She is a fellow and former Vice Chair of the Royal Television Society and a trustee of the National Foundation for Youth Music and The Art Fund.
Best known for winning the Turner Prize in 2003, Grayson Perry has exhibited his ceramics, sculptures, prints and textiles widely for 25 years. Recent shows have included The Charms of Lincolnshire, a show working with a collection of social history artefacts, My Civilisation, a large survey of his work shown in The 21st Century Museum of Contemporary Art in Kanazawa, Japan and Mudam, Luxembourg and Unpopular Culture, a touring show curated from the Arts Council collection.
He has also written a weekly arts column for The Times and has made television documentaries such as Why Men wear Frocks. He is regularly featured on television and radio programmes including Late Review, Thinking Allowed and Question Time.
Marcus du Sautoy
Marcus du Sautoy is Professor of Mathematics at the University of Oxford, a Fellow of Wadham College, Oxford and a Senior Media Fellow at the Engineering and Physical Sciences Research Council. He has been named by the Independent on Sunday as one of the UK's leading scientists and in 2001 won the prestigious Berwick Prize of the London Mathematical Society. In 2004 Esquire magazine chose him as one of the 100 most influential people under 40 in Britain and in 2008 he was included in the Who’s Who directory.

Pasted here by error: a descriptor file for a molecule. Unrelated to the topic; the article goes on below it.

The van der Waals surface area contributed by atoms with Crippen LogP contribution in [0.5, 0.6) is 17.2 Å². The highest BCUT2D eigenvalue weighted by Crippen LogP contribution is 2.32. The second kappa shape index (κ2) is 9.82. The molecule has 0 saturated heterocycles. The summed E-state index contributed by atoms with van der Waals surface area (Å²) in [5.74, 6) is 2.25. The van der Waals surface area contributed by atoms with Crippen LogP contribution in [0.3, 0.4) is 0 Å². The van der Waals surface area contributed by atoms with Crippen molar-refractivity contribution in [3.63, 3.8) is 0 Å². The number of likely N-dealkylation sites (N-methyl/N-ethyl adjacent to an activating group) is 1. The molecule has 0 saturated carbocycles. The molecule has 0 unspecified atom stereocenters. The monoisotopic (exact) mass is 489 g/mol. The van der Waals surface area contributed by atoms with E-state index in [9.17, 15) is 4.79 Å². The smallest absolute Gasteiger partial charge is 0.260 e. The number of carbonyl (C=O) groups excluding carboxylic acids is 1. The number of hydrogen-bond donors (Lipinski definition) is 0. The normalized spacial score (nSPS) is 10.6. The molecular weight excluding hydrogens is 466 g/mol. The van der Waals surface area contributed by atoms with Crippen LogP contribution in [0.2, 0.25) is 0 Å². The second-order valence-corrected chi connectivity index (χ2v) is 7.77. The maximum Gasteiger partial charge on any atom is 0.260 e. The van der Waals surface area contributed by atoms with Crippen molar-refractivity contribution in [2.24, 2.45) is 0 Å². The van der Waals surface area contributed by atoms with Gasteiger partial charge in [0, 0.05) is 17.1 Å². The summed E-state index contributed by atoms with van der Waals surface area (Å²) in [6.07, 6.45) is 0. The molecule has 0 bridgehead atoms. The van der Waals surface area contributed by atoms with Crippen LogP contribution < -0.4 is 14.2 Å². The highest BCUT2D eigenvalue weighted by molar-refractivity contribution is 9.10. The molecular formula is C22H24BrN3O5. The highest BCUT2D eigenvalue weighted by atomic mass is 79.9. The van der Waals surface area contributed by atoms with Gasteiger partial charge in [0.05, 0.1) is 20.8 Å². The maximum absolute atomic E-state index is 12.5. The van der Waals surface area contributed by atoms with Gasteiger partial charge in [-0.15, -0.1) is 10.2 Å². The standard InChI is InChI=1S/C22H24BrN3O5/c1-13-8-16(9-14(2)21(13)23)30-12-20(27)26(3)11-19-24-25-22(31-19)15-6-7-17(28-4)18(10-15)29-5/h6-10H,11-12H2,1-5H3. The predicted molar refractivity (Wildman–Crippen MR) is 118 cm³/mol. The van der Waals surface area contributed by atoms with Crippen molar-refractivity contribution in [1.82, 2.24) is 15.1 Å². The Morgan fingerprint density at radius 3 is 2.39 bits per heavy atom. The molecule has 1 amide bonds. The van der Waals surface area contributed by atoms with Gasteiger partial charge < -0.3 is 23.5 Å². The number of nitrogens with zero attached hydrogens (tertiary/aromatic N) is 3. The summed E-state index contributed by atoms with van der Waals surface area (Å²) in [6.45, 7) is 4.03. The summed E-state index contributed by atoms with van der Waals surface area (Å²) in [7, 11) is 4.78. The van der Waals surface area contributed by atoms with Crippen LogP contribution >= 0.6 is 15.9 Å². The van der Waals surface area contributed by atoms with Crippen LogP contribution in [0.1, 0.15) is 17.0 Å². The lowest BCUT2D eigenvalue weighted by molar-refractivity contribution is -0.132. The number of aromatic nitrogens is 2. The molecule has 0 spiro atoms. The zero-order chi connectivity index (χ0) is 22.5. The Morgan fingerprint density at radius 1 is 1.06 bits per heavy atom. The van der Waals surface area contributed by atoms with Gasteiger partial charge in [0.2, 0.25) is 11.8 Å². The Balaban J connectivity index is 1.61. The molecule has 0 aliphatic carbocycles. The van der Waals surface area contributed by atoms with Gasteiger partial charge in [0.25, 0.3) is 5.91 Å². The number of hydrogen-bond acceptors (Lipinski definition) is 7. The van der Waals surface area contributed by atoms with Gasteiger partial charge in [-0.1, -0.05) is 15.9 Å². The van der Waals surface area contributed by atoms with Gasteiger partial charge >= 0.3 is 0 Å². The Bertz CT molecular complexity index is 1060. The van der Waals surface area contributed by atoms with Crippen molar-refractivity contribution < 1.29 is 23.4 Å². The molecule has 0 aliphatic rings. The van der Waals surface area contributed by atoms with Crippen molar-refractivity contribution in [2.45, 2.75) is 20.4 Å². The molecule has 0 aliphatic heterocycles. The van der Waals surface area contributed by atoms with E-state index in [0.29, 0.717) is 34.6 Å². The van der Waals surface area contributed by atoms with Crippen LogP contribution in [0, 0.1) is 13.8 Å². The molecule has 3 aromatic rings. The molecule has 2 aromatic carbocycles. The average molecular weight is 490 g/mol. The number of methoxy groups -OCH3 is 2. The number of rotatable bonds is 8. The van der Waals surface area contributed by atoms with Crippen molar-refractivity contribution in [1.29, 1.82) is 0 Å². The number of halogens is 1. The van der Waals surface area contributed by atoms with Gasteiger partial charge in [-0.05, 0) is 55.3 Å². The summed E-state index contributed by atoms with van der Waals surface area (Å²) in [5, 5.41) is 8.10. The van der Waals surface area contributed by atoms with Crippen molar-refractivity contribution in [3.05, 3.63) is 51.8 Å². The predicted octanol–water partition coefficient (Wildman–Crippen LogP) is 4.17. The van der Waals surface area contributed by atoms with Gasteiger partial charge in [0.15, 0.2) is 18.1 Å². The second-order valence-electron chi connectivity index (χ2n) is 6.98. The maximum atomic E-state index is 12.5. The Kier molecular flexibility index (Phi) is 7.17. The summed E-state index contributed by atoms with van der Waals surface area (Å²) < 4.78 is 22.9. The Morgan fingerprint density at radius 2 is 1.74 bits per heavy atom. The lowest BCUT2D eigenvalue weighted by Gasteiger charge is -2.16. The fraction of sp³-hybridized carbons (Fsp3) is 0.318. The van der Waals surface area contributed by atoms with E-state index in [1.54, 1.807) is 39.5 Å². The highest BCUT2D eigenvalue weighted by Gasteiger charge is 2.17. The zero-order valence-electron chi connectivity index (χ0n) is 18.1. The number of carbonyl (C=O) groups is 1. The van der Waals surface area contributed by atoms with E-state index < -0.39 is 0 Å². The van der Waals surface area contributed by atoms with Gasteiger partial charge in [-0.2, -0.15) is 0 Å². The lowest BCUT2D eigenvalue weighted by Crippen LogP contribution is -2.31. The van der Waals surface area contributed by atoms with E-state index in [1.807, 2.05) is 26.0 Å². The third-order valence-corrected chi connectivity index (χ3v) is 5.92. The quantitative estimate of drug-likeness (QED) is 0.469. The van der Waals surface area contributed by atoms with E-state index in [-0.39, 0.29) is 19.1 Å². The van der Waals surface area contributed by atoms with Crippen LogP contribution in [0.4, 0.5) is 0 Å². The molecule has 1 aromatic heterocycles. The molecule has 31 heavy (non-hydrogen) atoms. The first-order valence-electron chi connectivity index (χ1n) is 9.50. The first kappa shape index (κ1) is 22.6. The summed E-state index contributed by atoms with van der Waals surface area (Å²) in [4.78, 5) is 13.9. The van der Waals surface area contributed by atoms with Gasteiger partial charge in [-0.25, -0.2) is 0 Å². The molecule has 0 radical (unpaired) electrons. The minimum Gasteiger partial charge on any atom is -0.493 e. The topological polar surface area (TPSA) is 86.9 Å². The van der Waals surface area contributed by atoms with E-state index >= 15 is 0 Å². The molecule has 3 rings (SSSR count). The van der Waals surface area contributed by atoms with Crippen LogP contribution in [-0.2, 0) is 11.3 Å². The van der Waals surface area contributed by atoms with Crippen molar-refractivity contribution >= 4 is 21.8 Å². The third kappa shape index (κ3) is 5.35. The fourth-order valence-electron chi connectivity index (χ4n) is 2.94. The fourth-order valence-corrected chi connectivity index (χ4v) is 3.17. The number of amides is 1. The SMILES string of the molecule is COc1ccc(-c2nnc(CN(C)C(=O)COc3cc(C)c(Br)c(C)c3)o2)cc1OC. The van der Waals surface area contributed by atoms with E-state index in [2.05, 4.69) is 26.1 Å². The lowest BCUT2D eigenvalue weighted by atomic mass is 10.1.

He is author of the best-selling popular mathematics book The Music of the Primes, and his new book Finding Moonshine: a mathematician’s journey through symmetry’ was published in February 2008.